Revista Brasileira de Epidemiologia
Print version ISSN 1415-790X
REISDORFER, Emilene; BUCHELE, Fátima; PIRES, Rodrigo Otávio Moretti and BOING, Antonio Fernando. Prevalence and associated factors with alcohol use disorders among adults: a population-based study in southern Brazil. Rev. bras. epidemiol. [online]. 2012, vol.15, n.3, pp. 582-594. ISSN 1415-790X. http://dx.doi.org/10.1590/S1415-790X2012000300012.
OBJECTIVES: The study aimed to describe the prevalence of alcohol use disorders in an adult population from Brazil and its association with demographic, socioeconomic, behavioral variables and health conditions. METHODS: A population-based cross-sectional survey was conducted with adults (20 to 59 years) of a medium-sized city in Southern Brazil with a random sample of 1,720 individuals. Cluster sampling was done in two stages: census tract first and household second. Alcohol use disorders were measured using the Alcohol Use Disorders Identification Test (AUDIT) and associations were tested with selected variables by Poisson Regression. Results of multivariate analysis were expressed as prevalence ratios. RESULTS: The prevalence of alcohol use disorders in the population was 18.4% (95% CI: 16.6% - 20.3%), higher among men (29.9%) than in women (9.3%). The prevalence of abstinence was 30.6%; 6.8% of respondents had already caused problems to themselves or to others after drinking; and 10.3% reported that a relative, friend or doctor had already shown concern on their drinking. After multivariate analysis, an association with alcohol use disorders remained for: being male, age 20 to 29 years, being single, declaring to be light-skinned blacks and being an ex-smoker or current smoker. CONCLUSION: The prevalence of alcohol use disorders identified is high compared with other similar studies, with differences according to being male, age 20 to 29, skin color and tobacco use. These issues must be considered in formulating public health policies aimed at reducing problems related to alcohol use.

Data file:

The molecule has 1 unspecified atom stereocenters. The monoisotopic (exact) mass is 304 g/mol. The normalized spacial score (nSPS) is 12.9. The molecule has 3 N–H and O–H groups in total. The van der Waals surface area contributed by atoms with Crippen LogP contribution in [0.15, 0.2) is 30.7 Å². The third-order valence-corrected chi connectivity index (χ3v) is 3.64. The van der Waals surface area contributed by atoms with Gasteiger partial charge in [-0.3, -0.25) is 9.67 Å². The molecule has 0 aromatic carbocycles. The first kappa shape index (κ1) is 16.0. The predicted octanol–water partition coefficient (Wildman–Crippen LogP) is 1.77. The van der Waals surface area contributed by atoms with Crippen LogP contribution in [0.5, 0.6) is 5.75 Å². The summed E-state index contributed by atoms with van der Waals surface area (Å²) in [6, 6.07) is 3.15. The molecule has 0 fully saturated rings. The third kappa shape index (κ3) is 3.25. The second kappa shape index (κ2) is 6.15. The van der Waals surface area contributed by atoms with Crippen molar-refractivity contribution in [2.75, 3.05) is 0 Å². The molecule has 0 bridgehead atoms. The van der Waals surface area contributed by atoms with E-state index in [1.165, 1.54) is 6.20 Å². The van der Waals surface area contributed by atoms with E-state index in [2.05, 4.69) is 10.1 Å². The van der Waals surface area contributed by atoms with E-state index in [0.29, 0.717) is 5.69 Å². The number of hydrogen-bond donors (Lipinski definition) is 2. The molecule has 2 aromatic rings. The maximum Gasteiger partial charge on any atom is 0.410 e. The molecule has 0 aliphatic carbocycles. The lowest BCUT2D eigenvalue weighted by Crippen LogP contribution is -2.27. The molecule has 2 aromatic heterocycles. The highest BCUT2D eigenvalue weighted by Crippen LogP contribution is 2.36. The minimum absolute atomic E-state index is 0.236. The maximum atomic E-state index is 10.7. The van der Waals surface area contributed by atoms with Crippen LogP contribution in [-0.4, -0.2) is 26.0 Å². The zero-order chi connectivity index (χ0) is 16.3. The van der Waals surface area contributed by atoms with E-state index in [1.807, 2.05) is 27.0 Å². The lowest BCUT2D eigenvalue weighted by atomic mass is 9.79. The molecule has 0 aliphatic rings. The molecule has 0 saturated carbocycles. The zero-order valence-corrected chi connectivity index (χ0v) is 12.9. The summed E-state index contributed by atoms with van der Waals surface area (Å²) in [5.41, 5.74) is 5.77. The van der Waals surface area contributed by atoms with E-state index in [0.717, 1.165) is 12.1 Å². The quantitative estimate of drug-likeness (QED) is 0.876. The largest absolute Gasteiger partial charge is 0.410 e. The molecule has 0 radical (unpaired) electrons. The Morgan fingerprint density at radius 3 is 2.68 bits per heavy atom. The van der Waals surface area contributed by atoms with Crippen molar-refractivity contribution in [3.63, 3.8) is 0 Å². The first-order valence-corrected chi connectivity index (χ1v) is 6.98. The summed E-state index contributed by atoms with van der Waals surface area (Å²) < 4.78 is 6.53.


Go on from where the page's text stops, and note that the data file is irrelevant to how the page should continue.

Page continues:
Keywords : Cross sectional studies; Prevalence; Alcohol-Related Disorders; Adult; Brazil.